My sister recently sent me a photograph of myself as a two-year old, playing in the snow, in Sweden. I look like a pickaninny — I know! Forbidden word! — but I’m the one using it, with no intention of suing myself. Plus, it’s perfectly accurate. In black-n-white photographs, I’m a round black smudge, bundled up tight against the bright white snow, grinning wildly.

Sixty five years later, in Elsewhere, circumstances have changed a bit but the snow is still dazzling white and I’m still grinning wildly. Well... probably closer to “grimacing” than “grinning”: My fingers are freezing and as for “playing in the snow”, umm, no. Not exactly. Like any tropical plant, my preferred connection to snow is to spend all day watching giant chunky flakes falling out of the grey sky, while thinking, “Ooh, pretty!” and also, “How nice to be indoors!”

By morning the next day, from my kitchen window, I can see a thick blanket of perfect whiteness lying on the roof of the bulkhead that leads from the parking lot to the basement of my building. I realise now that if I open my kitchen window, I can just lean out and... play with the snow! This is such a charming idea that I open the window and act on my impulse right away.

Of course, my plan is to build that iconic shape, that well-known, rotund, three-spheres-of-varying-sizes figure known universally as a “Snow Man”. The moment that thought appears in my head, a swarm of waspish questions begins to buzz. “Why do we call that roly-poly figure a MAN? Doesn’t it look a great deal more like a WOMAN? Or — wait! Do we call it a “Man” because women don’t like being represented as rotund? Even though there’s the Paleolithic Venus of Willendorf to prove that we once preferred that shape? And anyway, anyway, WHY do we impose gender upon a simple inanimate shape at all?”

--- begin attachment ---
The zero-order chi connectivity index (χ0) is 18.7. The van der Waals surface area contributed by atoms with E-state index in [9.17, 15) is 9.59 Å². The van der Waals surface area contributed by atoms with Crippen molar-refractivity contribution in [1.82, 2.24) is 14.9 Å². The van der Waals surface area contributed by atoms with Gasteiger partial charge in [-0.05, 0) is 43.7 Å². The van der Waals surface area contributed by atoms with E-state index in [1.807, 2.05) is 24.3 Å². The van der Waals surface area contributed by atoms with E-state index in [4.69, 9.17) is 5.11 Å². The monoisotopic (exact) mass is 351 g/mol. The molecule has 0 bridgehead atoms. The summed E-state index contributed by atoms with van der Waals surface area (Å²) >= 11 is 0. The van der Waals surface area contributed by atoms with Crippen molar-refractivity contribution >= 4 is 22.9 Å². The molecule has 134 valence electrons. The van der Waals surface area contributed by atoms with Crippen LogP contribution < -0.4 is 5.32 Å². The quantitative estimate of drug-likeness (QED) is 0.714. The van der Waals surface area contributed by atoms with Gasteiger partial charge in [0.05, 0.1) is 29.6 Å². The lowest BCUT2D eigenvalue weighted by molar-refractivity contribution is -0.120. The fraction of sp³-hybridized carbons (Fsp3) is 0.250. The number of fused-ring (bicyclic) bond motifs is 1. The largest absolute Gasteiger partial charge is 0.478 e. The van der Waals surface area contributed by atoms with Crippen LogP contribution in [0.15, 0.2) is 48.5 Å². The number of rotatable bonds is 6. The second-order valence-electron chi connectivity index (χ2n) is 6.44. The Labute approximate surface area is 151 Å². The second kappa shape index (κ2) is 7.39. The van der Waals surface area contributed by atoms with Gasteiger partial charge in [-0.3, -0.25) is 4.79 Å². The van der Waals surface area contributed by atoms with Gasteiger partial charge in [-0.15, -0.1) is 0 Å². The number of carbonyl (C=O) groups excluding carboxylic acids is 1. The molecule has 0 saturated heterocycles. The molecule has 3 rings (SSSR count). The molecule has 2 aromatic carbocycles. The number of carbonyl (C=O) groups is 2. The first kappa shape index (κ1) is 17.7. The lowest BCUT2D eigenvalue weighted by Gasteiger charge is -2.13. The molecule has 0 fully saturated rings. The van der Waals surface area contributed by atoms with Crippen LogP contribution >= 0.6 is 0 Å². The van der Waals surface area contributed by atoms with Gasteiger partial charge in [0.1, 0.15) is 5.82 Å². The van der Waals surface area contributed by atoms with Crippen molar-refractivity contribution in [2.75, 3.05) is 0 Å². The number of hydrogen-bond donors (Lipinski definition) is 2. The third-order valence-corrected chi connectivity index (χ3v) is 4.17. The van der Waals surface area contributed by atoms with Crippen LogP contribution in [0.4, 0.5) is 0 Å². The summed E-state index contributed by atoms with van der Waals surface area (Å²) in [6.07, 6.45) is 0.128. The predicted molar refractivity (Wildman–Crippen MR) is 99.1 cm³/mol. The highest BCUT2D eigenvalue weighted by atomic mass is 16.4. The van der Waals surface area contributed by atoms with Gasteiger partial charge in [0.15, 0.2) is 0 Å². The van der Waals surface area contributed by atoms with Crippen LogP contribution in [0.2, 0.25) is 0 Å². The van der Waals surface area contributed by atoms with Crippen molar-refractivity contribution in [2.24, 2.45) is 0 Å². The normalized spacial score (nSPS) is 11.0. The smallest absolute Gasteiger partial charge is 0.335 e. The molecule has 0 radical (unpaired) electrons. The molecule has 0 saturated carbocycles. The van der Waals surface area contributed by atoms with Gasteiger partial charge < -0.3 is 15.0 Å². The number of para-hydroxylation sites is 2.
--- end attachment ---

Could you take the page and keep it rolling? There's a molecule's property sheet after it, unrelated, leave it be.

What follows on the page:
However, even as these thoughts are flying about, my hands are sending up howls of protest. “Hey!” they snarl up at me. “Not only are we freezin’ our knuckle-bones off, but guess what? This white stuff totally does NOT hang together in perfect little spheres!” It’s astonishing and absolutely true. Even after half an hour, all I can produce is a grotesquely deformed one-foot-tall Snow Lump! I stick two black beads and a hair clip onto it, then retreat into my warm apartment feeling vast respect for all the glorious, soaring snow sculptures I’ve seen over the years.

Today, still feeling humbled, I make a second attempt. Featured in the picture is my extremely modest offering: A tiny, cuboid, gender-free person. They are dressed in nothing more than an aluminium-foil crown and gold ribbon belt. Their smile and arms are painted on by Photoshop. My hands, who have typed out this tale of woe, have only this to say regarding snow sculpture: “Aaargh! Never again, please!”

Manjula Padmanabhan, author and artist, writes of her life in the fictional town of Elsewhere, US, in this weekly column